Earlier this year, I had a very interesting conversation with one of our Axium alumni who matriculated in 2014. We were speaking about learning English as a first additional language, and the difficulties presented by each of the three exam papers. He spoke, in particular, of his struggles with paper 3 – the writing paper – and his frustration with the way he had been taught to answer the paper. He told me his teachers had always instructed him to write the discursive or argumentative essay because that way he could learn the structure before the exam and be prepared for what was required. The problem with this approach, in his opinion, was two-fold: First, if he didn’t have much knowledge on the given argumentative topic – he would struggle to write anything even if he knew the structure perfectly. And second, it stifled the creative development he might have gained from being taught how to answer the narrative essay questions.
This was all particularly interesting for me as an English teacher – it highlighted a problem I had encountered from very early on in my classes with rural students. They were reluctant when asked to perform tasks which involved creative thinking, imagination, or make-believe. Whether it was coming up with a short story, drawing creative images to represent words and phrases, or even inventing a product to advertise in a creative way.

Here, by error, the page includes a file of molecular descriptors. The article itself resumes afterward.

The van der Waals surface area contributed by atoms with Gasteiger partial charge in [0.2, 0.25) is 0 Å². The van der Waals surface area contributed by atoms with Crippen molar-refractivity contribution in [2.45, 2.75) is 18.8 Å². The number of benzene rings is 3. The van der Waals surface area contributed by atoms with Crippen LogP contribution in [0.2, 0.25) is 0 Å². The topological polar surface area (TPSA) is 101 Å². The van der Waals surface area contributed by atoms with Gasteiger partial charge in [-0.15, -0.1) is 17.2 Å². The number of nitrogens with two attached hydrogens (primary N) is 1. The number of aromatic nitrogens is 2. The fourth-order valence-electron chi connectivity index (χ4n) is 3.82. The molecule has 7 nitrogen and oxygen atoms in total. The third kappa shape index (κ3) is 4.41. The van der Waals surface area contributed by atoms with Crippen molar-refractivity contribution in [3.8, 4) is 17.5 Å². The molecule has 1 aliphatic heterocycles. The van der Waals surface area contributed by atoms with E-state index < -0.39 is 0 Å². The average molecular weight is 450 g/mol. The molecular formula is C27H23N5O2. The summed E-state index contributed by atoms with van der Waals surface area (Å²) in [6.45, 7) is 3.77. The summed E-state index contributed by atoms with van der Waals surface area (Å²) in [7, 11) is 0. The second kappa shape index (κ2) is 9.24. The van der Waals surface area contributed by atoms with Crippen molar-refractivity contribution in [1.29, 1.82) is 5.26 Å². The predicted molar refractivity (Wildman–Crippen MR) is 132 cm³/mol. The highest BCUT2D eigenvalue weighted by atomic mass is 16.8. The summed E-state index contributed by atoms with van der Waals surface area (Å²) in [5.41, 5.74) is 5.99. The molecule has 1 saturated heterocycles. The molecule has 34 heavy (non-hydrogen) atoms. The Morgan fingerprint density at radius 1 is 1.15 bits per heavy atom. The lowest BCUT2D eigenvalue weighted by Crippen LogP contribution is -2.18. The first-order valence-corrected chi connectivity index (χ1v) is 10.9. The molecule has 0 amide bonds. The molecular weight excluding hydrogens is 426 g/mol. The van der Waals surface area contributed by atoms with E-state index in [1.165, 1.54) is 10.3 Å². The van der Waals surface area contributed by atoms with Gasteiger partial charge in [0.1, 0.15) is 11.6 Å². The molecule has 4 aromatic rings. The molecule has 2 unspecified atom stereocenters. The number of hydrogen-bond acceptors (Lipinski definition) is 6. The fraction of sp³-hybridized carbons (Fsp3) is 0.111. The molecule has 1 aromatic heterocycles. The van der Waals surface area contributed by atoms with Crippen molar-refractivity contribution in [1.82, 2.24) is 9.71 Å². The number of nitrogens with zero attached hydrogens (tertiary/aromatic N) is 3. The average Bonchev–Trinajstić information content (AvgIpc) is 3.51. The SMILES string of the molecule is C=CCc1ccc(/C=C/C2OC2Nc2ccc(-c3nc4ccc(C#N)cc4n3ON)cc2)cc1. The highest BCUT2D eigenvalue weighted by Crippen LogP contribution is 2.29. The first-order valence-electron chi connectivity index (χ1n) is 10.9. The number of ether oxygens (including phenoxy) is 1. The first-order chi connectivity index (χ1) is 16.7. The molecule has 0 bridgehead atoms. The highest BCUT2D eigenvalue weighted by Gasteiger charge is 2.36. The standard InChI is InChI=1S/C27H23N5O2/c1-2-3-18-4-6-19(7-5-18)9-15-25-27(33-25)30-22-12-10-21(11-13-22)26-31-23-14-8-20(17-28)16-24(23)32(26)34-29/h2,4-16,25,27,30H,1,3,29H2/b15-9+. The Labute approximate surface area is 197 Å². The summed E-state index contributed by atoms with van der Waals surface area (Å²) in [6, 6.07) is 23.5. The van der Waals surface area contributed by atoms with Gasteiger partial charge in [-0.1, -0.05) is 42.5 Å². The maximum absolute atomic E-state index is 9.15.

Obviously, a lot of the shyness I observed when it came to oral presentations and perceived lack of creative freedom of thought can be attributed to the difficulties in engaging with second language acquisition. However, I also feel a lot of this has to do with the way in which students – high school students in particular – are taught to engage with English. The same rote learning methods used in the more content-heavy subjects are applied for the most part, even to the literature components of the syllabus. And as such, reading for enjoyment and out-the-box thinking are neglected. For a culture that is so steeped in storytelling, song, and imagination, I felt that to continue to undervalue this more creative side of the curriculum was to do a great disservice to these students.
So after an intensive figurative language bootcamp, in which we discussed in detail, each of the different examples of figurative language – I asked the students to write an essay entitled “A Day in the Life of My Hero”, with the added twist that they needed to include at least five different examples of figurative language. I then pulled quotes from their essays of the best and most creative examples of figurative language and asked the students to illustrate each one. What you see below are the final results. Similes, metaphors, personifications, alliterations, and even onomatopoeia are all present!